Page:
10 Common Adwords Mistakes - Part 1

Funny thing about Google and AdWords. They have a really detailed and useful online help to cover most aspects of setting up and managing your AdWords account, but there are still some major traps for new players. Google are committed to maintaining the quality of information they supply, and this includes the quality of AdWords advertising, but sometimes they just don’t get it right. A couple of examples are the default settings for campaigns, and the campaign optimisation tool. I won’t go into why straight away. The reasons are covered later in this post. The point is that you need to look beyond what Google suggests you do and Google Help if you are to get the maximum ROI from your AdWords account.

The following list is a bit of a brain dump, and is not in any particular order. but I reckon it will save most neophyte AdWords managers a heap of time and money. 10 points may be a bit long, so I am going to break it down into 2 posts with 5 points in each. So here goes.

I am going to use a hypothetical online shop – ACME Irrigation – selling home garden irrigation systems for my examples.

1.  Putting all your keywords in the one ad group.

A lot of new advertisers simply set up one campaign, then dump a great bunch of keywords into a single ad group with a single ad. This may have worked once, but it doesn’t now. Google rewards relevance, and there needs to be a strong continuity between the keyword, the ad text, and the landing page.

For example, there are thousands of keywords and word combinations that relate to garden irrigation. Here’s a few of the most commonly searched of ones from Google’s keyword tool:garden irrigation

garden water irrigation
landscape garden
garden irrigation supplies
garden irrigation pump
garden irrigation hose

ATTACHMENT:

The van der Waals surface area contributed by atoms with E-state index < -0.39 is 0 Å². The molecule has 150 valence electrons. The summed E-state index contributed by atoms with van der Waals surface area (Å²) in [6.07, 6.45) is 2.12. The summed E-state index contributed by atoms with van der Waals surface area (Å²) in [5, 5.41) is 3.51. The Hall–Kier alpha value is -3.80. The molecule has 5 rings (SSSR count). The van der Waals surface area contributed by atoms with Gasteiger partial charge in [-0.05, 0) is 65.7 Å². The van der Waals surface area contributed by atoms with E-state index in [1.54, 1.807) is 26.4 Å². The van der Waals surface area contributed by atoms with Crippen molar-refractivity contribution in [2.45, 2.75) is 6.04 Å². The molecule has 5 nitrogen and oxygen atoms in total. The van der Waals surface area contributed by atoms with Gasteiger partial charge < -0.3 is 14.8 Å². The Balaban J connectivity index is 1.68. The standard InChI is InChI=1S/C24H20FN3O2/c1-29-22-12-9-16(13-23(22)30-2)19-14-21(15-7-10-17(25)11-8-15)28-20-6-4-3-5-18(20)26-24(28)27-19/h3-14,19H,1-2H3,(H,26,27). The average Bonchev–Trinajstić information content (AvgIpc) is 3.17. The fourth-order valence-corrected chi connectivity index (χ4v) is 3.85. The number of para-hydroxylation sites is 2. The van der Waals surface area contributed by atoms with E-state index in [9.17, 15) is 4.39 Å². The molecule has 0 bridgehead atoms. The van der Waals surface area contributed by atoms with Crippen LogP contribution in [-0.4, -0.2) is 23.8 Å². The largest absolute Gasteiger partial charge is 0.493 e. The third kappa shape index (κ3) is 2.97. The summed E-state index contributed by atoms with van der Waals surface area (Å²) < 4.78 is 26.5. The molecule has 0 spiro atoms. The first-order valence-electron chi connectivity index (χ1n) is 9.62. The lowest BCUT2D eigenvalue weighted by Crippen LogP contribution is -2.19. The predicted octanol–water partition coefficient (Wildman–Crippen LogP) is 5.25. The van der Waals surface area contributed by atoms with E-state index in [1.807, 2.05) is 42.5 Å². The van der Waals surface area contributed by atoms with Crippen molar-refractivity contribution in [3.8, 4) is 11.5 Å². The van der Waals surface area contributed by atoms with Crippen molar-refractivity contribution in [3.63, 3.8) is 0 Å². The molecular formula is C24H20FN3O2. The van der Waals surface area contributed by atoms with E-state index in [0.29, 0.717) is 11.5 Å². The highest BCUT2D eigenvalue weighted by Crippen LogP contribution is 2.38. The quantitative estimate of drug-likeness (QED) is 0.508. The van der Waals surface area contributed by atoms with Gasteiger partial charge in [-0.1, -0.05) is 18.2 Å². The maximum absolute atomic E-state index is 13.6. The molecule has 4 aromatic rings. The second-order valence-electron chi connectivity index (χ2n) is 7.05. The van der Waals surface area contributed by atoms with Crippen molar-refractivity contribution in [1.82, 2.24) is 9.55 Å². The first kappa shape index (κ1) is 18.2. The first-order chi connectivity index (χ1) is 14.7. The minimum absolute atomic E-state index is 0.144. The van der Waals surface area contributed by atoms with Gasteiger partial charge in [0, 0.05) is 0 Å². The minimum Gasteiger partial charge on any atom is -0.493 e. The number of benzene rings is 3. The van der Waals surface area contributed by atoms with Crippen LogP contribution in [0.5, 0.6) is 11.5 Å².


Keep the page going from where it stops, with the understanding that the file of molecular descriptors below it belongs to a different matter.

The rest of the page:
garden irrigation systems
garden irrigation system
home garden irrigation

To most people these keywords would look pretty closely related, but I’d split them up. There are at least 4 different concepts here, each should have a separate ad group:

  1. landscaping (a general concept)
  2. irrigation systems (a more specific part of landscaping)
  3. irrrigation hose ( a specific type of product)
  4. irrigation pump (another specific type of product)

Each ad group would have different ads incorporating the actual keywords in the first line e.g

Splitting keywords into separate ad groups

Splitting up a list of keywords into different ad groups. Each ad should be directed at a landing page specifically devoted to each topic – e.g. the pumps catalogue.

If you set up your campaign with this degree of focus, you will pay less for clicks and achieve higher conversion rates.

2.  Failing to run separate campaigns on the Search and Content networks.

The Google search and content networks are very different animals. Ads on the Google search network are the ones that come up on the right hand side of the search results. Content ads are ads that come up on other websites, blogs, directories and mail services that are part of the Google content network.

Ads on the search network are displayed in response to people searching on specific keywords. Ads on the content network are displayed in response to likely matches between the content of the website or whatever and the subject of your ad.